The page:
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University Quietly Scrubs Website Of Anti-Racism Code Of Conduct After Alleged Free Speech Violation

The University of Utah (U of U) Department of Communication appears to have removed its Anti-Racism Code of Conduct from its website, according to its no-longer functioning webpage.

The Anti-Racist Code of Conduct, approved in 2020, required faculty to intervene in alleged racist incidents including microaggressions and “work intentionally to eradicate speech or actions that stereotype, inferentially identify, culturally discriminate against, or harm people of color,” according to an archived version of its website dated in February 2023. The link to the webpage, however, is no longer accessible after free-speech watchdog Foundation for Individual Rights and Expression (FIRE) alleged the code violated faculty members’ right to free speech and academic freedom.

Faculty would also recognize “that racism often occurs in tandem with other systems of oppression (e.g., sexism, classism, ableism, homophobia, transphobia, among others)” and use an “intersectional approach” to responding to such incidents, according to the code.

“The primary goal of an Anti-Racist Code of Conduct is to help the department transition from a racist versus non-racist culture toward an anti-racist culture. A secondary goal of this Code is to support students, faculty, and staff members in the department who experience racial trauma as a result of White normativity and discriminatory actions such as microaggressions, microassaults, and microinsults,” the code read. “A third goal of this Code is to make clear what constitutes racially conscious, appropriate, and respectful treatment of people of color so as to guide thinking and actions in service of creating a departmental culture that is more humanizing and supportive and less injurious.”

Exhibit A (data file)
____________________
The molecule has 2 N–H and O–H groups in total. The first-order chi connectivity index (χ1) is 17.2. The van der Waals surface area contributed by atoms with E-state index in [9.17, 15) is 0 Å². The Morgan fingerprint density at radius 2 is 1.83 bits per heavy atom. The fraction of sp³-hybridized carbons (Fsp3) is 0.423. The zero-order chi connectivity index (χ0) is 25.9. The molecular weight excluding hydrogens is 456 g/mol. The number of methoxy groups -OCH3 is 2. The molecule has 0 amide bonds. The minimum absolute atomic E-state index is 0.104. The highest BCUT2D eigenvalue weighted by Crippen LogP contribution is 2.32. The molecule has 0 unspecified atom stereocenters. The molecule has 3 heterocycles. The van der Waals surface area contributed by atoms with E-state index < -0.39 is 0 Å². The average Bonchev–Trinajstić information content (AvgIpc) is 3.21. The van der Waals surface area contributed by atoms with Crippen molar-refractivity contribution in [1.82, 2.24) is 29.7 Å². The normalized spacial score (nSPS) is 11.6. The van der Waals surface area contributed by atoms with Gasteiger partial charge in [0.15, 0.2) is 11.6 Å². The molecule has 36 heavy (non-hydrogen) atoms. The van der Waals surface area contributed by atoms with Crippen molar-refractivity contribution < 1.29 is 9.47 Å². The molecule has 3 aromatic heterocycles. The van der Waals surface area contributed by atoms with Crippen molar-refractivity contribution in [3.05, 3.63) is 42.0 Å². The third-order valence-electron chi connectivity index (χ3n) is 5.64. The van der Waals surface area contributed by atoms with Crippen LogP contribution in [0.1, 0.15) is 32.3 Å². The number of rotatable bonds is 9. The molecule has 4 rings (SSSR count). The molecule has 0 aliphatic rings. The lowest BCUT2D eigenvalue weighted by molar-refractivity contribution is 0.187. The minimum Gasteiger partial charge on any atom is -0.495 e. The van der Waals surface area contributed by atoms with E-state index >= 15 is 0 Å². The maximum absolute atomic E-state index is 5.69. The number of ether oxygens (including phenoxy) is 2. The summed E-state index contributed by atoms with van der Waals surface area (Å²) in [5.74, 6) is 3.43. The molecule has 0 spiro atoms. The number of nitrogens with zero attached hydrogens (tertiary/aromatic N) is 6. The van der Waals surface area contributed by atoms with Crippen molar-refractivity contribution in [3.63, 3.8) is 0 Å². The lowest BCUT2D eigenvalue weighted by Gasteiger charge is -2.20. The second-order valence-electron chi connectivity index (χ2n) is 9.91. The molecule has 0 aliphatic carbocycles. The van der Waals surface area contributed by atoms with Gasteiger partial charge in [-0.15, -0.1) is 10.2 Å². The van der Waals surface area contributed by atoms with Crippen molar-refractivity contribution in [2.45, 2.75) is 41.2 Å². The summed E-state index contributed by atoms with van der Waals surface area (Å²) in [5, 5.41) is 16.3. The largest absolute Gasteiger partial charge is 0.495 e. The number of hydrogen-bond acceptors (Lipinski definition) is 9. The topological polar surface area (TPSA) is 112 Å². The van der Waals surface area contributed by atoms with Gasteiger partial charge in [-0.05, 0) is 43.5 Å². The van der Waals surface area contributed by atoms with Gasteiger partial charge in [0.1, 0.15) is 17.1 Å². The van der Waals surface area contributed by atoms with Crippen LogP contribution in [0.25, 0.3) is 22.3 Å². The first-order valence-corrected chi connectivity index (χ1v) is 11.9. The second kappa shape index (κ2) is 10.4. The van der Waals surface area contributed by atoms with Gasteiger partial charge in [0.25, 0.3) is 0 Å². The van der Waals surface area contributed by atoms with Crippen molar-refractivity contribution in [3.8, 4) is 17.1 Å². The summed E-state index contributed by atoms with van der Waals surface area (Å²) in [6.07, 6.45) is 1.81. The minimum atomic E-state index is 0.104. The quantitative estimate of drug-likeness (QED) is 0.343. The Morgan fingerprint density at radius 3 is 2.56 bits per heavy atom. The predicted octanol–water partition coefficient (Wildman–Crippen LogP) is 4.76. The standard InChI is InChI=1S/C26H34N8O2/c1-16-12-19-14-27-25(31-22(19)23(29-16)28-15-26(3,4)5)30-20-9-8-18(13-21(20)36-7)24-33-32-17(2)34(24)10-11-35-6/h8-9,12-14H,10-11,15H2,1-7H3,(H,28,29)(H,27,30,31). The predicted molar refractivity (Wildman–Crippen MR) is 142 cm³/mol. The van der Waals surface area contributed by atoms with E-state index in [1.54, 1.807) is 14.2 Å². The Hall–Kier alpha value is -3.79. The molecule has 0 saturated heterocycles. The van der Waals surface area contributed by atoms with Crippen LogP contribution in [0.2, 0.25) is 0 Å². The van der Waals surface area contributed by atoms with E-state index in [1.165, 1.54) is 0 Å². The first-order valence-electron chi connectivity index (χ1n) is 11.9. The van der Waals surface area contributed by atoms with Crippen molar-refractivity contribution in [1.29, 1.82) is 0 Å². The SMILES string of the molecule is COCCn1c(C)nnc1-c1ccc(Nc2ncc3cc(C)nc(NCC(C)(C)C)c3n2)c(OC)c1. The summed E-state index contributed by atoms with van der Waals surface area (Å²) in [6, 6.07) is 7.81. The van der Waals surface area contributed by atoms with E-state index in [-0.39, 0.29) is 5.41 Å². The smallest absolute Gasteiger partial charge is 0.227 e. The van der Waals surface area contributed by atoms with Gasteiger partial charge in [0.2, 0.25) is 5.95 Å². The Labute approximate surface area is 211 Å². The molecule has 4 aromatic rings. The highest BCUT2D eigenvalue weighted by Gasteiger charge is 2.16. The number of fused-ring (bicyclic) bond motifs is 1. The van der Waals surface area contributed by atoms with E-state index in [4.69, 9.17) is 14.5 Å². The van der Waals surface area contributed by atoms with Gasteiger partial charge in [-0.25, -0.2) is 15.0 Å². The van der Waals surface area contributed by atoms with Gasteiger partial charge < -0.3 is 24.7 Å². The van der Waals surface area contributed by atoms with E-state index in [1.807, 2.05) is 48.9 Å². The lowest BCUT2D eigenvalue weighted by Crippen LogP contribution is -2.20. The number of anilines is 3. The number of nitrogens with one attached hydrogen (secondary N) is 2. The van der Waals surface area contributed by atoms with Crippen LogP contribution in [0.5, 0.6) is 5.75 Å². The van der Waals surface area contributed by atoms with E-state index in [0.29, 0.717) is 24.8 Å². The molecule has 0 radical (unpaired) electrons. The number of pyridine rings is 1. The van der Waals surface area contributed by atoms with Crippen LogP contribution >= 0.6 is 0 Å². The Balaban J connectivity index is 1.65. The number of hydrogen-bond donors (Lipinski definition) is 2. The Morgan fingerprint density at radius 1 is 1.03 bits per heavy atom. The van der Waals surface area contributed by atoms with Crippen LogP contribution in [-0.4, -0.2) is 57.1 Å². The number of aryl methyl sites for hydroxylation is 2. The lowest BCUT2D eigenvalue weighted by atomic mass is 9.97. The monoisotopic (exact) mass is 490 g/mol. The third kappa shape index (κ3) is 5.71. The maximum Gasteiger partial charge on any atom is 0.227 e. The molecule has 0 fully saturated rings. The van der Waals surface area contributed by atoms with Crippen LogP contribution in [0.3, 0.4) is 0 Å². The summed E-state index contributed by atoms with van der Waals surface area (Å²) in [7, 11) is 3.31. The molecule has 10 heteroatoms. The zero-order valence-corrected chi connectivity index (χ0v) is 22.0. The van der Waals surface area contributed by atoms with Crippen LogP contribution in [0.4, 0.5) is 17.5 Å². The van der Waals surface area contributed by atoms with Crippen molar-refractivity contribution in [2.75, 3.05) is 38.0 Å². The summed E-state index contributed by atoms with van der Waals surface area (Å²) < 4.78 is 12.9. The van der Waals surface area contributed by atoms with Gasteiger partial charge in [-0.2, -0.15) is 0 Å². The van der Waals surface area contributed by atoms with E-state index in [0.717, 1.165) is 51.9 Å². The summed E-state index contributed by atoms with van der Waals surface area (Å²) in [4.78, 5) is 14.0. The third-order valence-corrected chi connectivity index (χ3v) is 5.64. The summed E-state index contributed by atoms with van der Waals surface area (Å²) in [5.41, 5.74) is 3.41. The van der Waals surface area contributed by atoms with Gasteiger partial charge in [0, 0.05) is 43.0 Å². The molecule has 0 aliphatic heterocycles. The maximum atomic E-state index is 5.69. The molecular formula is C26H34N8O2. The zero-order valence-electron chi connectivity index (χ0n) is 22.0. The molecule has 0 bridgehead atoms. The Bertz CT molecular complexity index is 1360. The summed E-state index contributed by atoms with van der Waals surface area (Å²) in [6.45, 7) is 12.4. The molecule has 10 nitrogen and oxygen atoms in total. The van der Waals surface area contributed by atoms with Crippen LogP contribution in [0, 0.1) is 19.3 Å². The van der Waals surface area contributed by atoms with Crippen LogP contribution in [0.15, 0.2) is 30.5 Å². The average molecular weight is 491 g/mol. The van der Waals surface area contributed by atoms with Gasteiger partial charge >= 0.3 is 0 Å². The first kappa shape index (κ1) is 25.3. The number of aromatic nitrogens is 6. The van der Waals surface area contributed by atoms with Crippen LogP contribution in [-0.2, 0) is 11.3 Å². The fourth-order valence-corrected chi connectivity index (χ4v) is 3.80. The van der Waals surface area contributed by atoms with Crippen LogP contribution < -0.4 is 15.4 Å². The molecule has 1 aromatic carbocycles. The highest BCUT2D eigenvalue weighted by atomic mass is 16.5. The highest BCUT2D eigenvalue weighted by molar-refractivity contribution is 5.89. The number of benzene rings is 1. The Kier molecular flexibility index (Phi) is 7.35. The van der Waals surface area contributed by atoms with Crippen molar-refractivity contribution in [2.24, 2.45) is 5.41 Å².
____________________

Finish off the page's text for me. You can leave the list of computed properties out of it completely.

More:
FIRE told department officials that the code violated the First Amendment of the United States Constitution because it compelled faculty to adopt a particular ideology, according to a March 23 letter. FIRE also told officials that they cannot “eradicate protected speech.”

The university responded to FIRE on March 24 “affirming its commitment to free speech and academic freedom” and “sharing that new leadership is currently evaluating statements on inclusive practices,” FIRE Program Officer Haley Gluhanich told the Daily Caller News Foundation.

It is unclear if the webpage was temporarily or permanently removed, Gluhanich said.

“While we cannot say for sure, we like to think that this is because of our letter and bringing attention to First Amendment violations in the [code,]” she told the DCNF.

“Having leadership ‘directly intervene’ or having ‘mediated conversation(s)’ in response to microaggressions, microassaults, and microinsults goes directly against this principle, as it is unacceptably punitive and chills expressive activity,” FIRE’s letter read.When a faculty member is dragged into one of these resolution matters by those with disciplinary authority, they may assume their conduct could result in punishment and will reasonably selfcensor, as will other faculty when they see their colleagues punished for exercising their expressive rights.”

The lack of definition for “microaggressions,” “microassaults,” and “microinsults” makes the code “overbroad and vague,” according to FIRE.

U of U and the Department of Communication did not immediately respond to the Daily Caller News Foundation’s request for comment.

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